Factor #3: A New Browser. “Project Spartan” is set to replace the much-reviled Internet Explorer. The truth here is that while Internet Explorer was only as bad as people say for a brief period early in the century, it’s still been losing market share to other browsers. However, Spartan is a complete reboot and provides some neat features that Microsoft thinks you’ll enjoy. This includes the ability to doodle on a webpage, save it, and share it with others. In addition, Microsoft says Spartan will make it easier to read content offline than existing browsers.

Factor #4: Say “Hi” to Cortana. Apple has Siri. Google has Now. And Microsoft is responding with a big upgrade to its own digital assistant – Cortana. Like the rest of Windows 10, the emphasis here is on Cortana being able to work properly across devices.

Factor #5: An Xbox-Windows 10 Marriage. Microsoft’s Xbox has steadily lost share in the console gaming market to Sony’s (SNE) PlayStation. But all gaming consoles have been losing to the PC, where Microsoft reigns supreme. When you combine the Xbox and PC gaming, Microsoft has a leading share. So it only makes sense for the company to enhance that strength by combining those two platforms. Its Xbox Plus PC will be brought into the Windows universe and will be one of the platforms on which Windows 10 is designed to run. The compatibility will run in the other direction, too. Many Xbox games will be playable on PCs, and even tablets and smartphones.

Factor #6: Holograms. Yes, holograms. Windows 10 is designed to work with a new hologram system that the company is designing. The timing may seem strange, coming right after Google recently withdrew its Glass eyewear product from the consumer market. But Google isn’t abandoning mainstream holograms; it’s just retooling the technology. Google and Microsoft are both convinced that in the future, many people will want to be immersed in information (at least sometimes) – and Microsoft’s move signals that it’s looking to tomorrow’s technology today, not merely playing catchup with its competitors.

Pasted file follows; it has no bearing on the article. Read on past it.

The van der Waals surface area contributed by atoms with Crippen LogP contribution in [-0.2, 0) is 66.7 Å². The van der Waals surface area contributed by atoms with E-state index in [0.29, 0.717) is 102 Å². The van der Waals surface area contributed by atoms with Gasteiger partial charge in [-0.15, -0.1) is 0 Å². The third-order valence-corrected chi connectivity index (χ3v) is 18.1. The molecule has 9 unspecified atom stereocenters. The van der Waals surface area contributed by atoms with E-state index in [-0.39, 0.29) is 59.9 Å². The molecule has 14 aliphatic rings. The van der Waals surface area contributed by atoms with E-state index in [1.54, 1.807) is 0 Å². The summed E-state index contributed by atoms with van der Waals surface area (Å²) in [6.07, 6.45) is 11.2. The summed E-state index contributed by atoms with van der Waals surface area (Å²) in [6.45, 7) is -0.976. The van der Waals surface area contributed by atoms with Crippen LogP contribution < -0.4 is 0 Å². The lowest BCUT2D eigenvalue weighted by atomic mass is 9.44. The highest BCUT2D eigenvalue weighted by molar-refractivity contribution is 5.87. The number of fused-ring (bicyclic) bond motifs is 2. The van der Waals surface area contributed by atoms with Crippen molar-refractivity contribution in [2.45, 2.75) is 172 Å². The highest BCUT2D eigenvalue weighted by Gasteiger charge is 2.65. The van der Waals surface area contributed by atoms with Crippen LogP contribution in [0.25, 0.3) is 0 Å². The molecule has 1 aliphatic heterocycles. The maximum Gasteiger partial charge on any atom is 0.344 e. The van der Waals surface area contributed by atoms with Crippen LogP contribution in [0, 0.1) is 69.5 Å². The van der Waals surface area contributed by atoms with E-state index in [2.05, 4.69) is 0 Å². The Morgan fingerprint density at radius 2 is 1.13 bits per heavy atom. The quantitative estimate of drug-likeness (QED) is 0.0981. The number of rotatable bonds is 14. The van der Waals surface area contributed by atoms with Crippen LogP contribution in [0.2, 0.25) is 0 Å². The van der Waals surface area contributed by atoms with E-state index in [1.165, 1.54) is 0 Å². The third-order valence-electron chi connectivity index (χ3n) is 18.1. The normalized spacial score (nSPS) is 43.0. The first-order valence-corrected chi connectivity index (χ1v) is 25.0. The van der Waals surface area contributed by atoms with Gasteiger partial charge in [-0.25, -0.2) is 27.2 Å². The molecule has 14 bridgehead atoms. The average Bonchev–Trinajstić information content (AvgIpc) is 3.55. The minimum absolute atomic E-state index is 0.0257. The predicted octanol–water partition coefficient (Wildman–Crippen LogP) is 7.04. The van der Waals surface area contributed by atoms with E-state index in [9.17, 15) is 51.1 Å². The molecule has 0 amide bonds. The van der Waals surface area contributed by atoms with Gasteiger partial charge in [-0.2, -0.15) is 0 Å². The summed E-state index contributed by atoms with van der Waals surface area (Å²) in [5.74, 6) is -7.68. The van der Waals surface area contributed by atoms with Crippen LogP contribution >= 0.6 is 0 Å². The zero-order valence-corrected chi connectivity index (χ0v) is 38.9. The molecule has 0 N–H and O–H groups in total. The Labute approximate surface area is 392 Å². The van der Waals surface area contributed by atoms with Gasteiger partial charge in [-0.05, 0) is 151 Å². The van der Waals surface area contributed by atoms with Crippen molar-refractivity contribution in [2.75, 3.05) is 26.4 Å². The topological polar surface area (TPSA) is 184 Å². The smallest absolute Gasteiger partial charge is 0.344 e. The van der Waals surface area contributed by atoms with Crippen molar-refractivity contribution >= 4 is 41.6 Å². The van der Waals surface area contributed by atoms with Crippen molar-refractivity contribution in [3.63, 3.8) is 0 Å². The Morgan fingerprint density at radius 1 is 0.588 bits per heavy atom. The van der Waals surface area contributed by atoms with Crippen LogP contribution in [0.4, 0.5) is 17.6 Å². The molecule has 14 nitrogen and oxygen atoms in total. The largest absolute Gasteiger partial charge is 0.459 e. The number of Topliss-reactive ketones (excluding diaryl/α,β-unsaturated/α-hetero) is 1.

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The Prognosis for Microsoft

So will Microsoft succeed with Windows 10 – and, in turn, woo back the customers it’s lost?

It’s going to be a hard slog.

Those customers have since moved on to Apple or Android – both of whom are pretty good partners. Returning to an old flame rarely works out. And for Microsoft, returning to a market-leading share of personal devices from the 14% it currently has will be no easy task.

But remember, there was a time when a company called Google had zero share of the search engine market… and things turned out pretty well in the end!

There’s no doubt that Microsoft suffers from previous baggage, but it’s got $90 billion in cash to spend in an attempt to regain customers.

If nothing else, a successful Windows 10 rollout will ignite further competition between Microsoft, Apple, and Google – and force everyone to better themselves. So no matter what happens, it’s a positive scenario for consumers and investors alike.

To living and investing in the future,

Greg Miller

Greg Miller

, Senior Analyst